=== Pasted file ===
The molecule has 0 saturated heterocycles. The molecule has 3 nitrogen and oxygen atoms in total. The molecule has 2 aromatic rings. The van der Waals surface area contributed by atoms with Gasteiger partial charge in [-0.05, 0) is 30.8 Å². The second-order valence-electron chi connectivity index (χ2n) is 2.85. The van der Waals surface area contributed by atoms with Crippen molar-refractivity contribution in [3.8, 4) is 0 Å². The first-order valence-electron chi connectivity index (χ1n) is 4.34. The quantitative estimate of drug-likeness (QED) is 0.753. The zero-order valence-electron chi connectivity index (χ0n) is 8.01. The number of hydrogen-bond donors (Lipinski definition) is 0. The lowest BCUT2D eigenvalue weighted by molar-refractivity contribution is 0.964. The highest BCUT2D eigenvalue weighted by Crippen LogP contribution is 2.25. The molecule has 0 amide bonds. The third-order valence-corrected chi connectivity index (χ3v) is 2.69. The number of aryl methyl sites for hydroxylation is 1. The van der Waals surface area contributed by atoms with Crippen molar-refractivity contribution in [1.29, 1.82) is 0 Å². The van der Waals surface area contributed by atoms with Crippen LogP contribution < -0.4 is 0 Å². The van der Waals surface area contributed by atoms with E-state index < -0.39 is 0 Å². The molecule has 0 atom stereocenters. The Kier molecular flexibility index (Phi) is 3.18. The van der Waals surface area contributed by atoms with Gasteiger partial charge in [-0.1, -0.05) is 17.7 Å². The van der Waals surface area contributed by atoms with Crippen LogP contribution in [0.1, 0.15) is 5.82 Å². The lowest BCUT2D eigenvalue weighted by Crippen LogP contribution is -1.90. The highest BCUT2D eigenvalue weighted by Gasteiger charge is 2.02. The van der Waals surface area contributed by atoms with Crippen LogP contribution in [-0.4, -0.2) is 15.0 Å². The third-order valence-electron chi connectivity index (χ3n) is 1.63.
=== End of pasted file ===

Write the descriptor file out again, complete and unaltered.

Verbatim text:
The molecule has 0 saturated heterocycles. The molecule has 3 nitrogen and oxygen atoms in total. The molecule has 2 aromatic rings. The van der Waals surface area contributed by atoms with Gasteiger partial charge in [-0.05, 0) is 30.8 Å². The second-order valence-electron chi connectivity index (χ2n) is 2.85. The van der Waals surface area contributed by atoms with Crippen molar-refractivity contribution in [3.8, 4) is 0 Å². The first-order valence-electron chi connectivity index (χ1n) is 4.34. The quantitative estimate of drug-likeness (QED) is 0.753. The zero-order valence-electron chi connectivity index (χ0n) is 8.01. The number of hydrogen-bond donors (Lipinski definition) is 0. The lowest BCUT2D eigenvalue weighted by molar-refractivity contribution is 0.964. The highest BCUT2D eigenvalue weighted by Crippen LogP contribution is 2.25. The molecule has 0 amide bonds. The third-order valence-corrected chi connectivity index (χ3v) is 2.69. The number of aryl methyl sites for hydroxylation is 1. The van der Waals surface area contributed by atoms with Crippen molar-refractivity contribution in [1.29, 1.82) is 0 Å². The van der Waals surface area contributed by atoms with Crippen LogP contribution < -0.4 is 0 Å². The van der Waals surface area contributed by atoms with E-state index < -0.39 is 0 Å². The molecule has 0 atom stereocenters. The Kier molecular flexibility index (Phi) is 3.18. The van der Waals surface area contributed by atoms with Gasteiger partial charge in [-0.1, -0.05) is 17.7 Å². The van der Waals surface area contributed by atoms with Crippen LogP contribution in [0.1, 0.15) is 5.82 Å². The lowest BCUT2D eigenvalue weighted by Crippen LogP contribution is -1.90. The highest BCUT2D eigenvalue weighted by Gasteiger charge is 2.02. The van der Waals surface area contributed by atoms with Crippen LogP contribution in [-0.4, -0.2) is 15.0 Å². The third-order valence-electron chi connectivity index (χ3n) is 1.63.